What does a blood sugar sensor tell us about your biology?

August 20, 2020

Our ZOE at-home test kit contains everything you need to better understand your biology from the comfort of your own home.

Open the box and you’ll find a set of standardized muffin-based test meals, finger prick blood tests, and a gut health test kit for analyzing the microbes in your gut. There is also a blood sugar sensor that measures your glucose levels continuously throughout the test period. Here’s how it works.

How does the sensor work?

We use a continuous glucose monitor (CGM) to measure your glucose levels continuously for up to 14 days. Unlike traditional blood sugar monitoring, using this small sensor to track changes in sugar levels does not involve finger prick tests to measure glucose in your blood. Instead, it measures the glucose concentration in your interstitial fluid (a thin layer of fluid that surrounds the cells of the tissues below your skin).

For simplicity, however, we use the term 'blood sugar' to describe the change in glucose levels following a meal.

Why do we monitor blood sugar?‍

We use a blood sugar sensor in the ZOE program to help understand your responses to foods. When you eat, the levels of glucose (sugar) in your blood increase, until they're taken up into your body cells for energy or storage. Unhealthy blood sugar responses, which are characterized by large spikes and dips, can leave you feeling lousy, hungry and tired and are linked to a number of negative long-term health outcomes, including chronic diseases like obesity, diabetes, and heart disease.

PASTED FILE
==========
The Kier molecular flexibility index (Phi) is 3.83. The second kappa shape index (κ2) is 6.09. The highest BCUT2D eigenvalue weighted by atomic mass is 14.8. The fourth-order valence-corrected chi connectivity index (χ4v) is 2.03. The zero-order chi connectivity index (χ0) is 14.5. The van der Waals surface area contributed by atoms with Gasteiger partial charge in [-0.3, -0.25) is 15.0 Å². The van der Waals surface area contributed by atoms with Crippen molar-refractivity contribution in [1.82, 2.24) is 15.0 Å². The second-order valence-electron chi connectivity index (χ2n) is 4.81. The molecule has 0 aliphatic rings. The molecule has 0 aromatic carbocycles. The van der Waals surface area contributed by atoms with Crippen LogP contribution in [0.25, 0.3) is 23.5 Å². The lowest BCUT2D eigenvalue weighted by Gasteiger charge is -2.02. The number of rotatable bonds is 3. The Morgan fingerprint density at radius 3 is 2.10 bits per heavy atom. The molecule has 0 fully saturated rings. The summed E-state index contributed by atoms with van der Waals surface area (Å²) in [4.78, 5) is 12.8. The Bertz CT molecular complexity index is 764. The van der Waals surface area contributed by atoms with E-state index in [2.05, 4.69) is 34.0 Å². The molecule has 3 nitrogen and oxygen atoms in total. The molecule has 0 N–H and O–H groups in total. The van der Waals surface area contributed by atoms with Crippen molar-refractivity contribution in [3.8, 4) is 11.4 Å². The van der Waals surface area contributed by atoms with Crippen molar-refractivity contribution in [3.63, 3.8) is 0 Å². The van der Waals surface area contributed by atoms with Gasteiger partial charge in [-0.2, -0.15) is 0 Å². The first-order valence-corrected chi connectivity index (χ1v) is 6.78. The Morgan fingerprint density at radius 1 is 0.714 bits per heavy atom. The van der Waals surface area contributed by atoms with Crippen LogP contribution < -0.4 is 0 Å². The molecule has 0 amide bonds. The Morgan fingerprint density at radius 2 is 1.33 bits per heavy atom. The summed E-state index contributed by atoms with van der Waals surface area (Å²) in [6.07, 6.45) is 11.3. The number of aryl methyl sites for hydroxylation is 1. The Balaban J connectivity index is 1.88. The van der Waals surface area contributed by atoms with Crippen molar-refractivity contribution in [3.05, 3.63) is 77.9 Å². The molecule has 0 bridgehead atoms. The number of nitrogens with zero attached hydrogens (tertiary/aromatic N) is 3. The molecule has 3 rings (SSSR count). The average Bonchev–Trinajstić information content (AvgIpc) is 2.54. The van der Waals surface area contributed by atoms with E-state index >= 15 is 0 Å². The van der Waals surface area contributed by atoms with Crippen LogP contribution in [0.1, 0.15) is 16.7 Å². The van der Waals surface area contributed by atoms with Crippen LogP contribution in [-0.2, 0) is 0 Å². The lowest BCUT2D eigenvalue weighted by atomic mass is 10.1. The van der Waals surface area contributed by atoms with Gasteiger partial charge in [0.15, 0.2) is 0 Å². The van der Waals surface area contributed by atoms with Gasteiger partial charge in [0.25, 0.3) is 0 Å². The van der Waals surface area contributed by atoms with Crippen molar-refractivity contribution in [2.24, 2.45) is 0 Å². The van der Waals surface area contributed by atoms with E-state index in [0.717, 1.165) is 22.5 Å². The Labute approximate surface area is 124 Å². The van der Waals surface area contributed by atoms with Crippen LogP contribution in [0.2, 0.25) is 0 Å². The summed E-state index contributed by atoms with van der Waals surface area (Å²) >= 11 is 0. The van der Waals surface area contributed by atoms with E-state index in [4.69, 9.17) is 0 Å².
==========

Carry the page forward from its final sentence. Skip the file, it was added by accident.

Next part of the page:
Measuring how your blood glucose levels rise and fall after eating both standardized test meals and all of the other foods that you love helps us to better understand your personal responses to foods. We can compare your blood sugar responses to thousands of other people who have taken part in our studies and provide you with personalized recommendations for the best foods for your biology to help you eat in a way that minimizes dietary inflammation.

How to apply your blood sugar sensor

To ensure that the blood sugar sensor is activated and calibrated properly in time for your first standardized muffin test meal, you will need to apply it on the first day of your ZOE test. While it is designed to allow you to apply it by yourself, it is often easier to get someone to help you. We recommend applying the sensor to your non-dominant arm.

Here’s our nutritionist Haya with step-by-step instructions and some top tips for applying your blood sugar sensor.

What does all of this data tell us?

Our data scientists take all of the data from your blood sugar sensor, information from the finger prick blood tests, details about your microbiome, and the information you’ve logged in the ZOE test app about your meals, drinks and snacks to better understand your unique biology.

By comparing your results to thousands of other people who have eaten the same standardized test muffins and logged their food and drink intake using the ZOE Test app, we can get a picture of your blood fat and sugar control.

This allows us to provide you with a holistic insights report that includes your blood sugar and fat control, personalized ZOE scores for thousands of different foods, gut microbiome analysis, and recommendations tailored to your biology.

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